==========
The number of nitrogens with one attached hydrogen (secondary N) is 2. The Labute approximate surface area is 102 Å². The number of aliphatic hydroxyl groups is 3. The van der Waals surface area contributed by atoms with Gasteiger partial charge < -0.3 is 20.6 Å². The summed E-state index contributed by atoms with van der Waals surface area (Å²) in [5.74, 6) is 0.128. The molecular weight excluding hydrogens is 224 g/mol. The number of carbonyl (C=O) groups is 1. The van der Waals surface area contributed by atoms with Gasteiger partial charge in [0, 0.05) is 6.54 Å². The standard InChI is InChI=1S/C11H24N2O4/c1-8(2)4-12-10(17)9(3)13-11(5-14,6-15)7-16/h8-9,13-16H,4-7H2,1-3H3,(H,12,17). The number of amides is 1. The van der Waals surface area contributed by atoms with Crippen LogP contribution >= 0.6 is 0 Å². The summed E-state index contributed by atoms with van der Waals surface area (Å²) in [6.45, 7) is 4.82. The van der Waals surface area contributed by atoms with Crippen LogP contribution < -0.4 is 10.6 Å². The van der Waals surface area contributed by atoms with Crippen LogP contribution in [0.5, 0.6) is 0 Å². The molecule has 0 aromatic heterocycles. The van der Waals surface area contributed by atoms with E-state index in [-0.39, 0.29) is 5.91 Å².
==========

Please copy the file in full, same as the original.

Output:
The number of nitrogens with one attached hydrogen (secondary N) is 2. The Labute approximate surface area is 102 Å². The number of aliphatic hydroxyl groups is 3. The van der Waals surface area contributed by atoms with Gasteiger partial charge < -0.3 is 20.6 Å². The summed E-state index contributed by atoms with van der Waals surface area (Å²) in [5.74, 6) is 0.128. The molecular weight excluding hydrogens is 224 g/mol. The number of carbonyl (C=O) groups is 1. The van der Waals surface area contributed by atoms with Gasteiger partial charge in [0, 0.05) is 6.54 Å². The standard InChI is InChI=1S/C11H24N2O4/c1-8(2)4-12-10(17)9(3)13-11(5-14,6-15)7-16/h8-9,13-16H,4-7H2,1-3H3,(H,12,17). The number of amides is 1. The van der Waals surface area contributed by atoms with Crippen LogP contribution >= 0.6 is 0 Å². The summed E-state index contributed by atoms with van der Waals surface area (Å²) in [6.45, 7) is 4.82. The van der Waals surface area contributed by atoms with Crippen LogP contribution < -0.4 is 10.6 Å². The van der Waals surface area contributed by atoms with Crippen LogP contribution in [0.5, 0.6) is 0 Å². The molecule has 0 aromatic heterocycles. The van der Waals surface area contributed by atoms with E-state index in [-0.39, 0.29) is 5.91 Å².